Authors: Preece, Rogers & Sharp
Case Studies
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2 2 3 4 5 6 7 8 9 10 11 12 13 14 15 Chapter Index
An Evaluation Framework

Chapter Introduction | Web Resources | Assignment Comments | Teaching Materials

Design activities begin once some requirements have been established. The design emerges iteratively, through repeated design–evaluation–redesign cycles involving users. Broadly speaking, there are two types of design: conceptual and physical. The former is concerned with developing a conceptual model that captures what the product will do and how it will behave, while the latter is concerned with details of the design such as screen and menu structures, icons, and graphics. We discussed physical design issues relating to different types of interfaces in Chapter 6 and so we do not return to this in detail here, but refer back to Chapter 6 as appropriate.

For users to evaluate the design of an interactive product effectively, designers must produce an interactive version of their ideas. In the early stages of development, these interactive versions may be made of paper and cardboard, while as design progresses and ideas become more detailed, they may be polished pieces of software, metal, or plastic that resemble the final product. We have called the activity concerned with building this interactive version prototyping and construction.

There are two distinct circumstances for design: one where you’re starting from scratch and one where you’re modifying an existing product. A lot of design comes from the latter, and it may be tempting to think that additional features can be added, or existing ones tweaked, without extensive investigation, prototyping, or evaluation. It is true that if changes are not significant then the prototyping and evaluation activities can be scaled down, but they are still invaluable activities that should not be skipped.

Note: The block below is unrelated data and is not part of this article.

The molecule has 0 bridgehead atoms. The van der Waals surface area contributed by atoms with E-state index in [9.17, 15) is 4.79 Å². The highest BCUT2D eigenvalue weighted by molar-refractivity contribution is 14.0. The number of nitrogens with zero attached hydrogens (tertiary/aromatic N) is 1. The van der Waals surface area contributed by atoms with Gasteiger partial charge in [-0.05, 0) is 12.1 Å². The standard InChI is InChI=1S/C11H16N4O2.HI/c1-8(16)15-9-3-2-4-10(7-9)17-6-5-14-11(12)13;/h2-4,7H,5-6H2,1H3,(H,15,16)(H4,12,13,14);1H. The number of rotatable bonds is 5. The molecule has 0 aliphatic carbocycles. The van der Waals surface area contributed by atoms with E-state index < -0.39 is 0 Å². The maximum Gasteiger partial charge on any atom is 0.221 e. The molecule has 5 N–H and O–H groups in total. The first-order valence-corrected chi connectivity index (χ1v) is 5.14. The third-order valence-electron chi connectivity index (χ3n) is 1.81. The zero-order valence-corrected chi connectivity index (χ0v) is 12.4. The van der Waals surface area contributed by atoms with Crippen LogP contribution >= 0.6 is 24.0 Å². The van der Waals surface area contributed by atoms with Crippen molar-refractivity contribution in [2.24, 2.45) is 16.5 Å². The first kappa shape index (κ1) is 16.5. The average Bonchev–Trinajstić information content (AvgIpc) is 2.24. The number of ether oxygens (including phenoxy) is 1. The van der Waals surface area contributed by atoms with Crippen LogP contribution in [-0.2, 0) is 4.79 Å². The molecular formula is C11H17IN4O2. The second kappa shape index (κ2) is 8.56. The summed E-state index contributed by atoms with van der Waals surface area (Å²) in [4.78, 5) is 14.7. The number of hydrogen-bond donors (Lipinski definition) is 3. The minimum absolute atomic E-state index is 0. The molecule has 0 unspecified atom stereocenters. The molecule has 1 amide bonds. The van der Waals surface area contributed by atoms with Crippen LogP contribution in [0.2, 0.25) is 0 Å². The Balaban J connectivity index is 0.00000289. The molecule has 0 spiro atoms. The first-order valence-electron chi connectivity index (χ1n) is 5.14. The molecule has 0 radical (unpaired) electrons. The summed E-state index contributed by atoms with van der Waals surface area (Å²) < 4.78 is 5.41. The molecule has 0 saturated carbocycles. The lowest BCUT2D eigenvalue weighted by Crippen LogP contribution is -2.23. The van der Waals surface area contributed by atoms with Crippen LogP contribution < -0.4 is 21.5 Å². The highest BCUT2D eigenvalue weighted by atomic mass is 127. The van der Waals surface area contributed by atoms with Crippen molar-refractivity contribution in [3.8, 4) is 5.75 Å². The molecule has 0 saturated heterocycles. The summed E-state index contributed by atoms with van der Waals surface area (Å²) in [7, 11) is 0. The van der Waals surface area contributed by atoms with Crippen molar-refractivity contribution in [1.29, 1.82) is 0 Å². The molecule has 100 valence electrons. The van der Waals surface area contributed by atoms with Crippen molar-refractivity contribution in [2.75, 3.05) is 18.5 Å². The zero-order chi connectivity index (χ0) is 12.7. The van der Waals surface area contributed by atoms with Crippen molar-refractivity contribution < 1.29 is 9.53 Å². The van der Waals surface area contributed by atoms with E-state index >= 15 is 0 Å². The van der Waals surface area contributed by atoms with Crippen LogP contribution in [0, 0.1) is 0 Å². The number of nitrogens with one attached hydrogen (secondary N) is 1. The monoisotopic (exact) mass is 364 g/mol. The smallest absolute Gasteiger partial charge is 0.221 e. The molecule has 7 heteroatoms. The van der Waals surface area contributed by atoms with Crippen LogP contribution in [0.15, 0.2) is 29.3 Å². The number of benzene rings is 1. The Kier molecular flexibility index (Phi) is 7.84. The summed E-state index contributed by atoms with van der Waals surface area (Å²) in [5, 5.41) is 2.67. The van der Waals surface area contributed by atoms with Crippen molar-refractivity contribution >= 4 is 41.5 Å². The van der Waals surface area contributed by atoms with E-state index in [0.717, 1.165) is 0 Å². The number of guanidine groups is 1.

In Chapter 10, we discussed some ways to identify user needs and establish requirements. In this chapter, we look at the activities involved in progressing a set of requirements through the cycles of prototyping to construction. We begin by explaining the role and techniques of prototyping and then explain how prototypes may be used in the design process. Tool support plays an important part in development, but tool support changes so rapidly in this area that we do not attempt to provide a catalog of current support. Instead, we discuss the kinds of tools that may be of help and categories of tools that have been suggested.

The main aims of this chapter are to:

  • Describe prototyping and different types of prototyping activities.

  • Enable you to produce simple prototypes from the models developed during
    the requirements activity.

  • Enable you to produce a conceptual model for a product and justify your

  • Explain the use of scenarios and prototypes in design.

  • Discuss the range of tool support available for interaction design.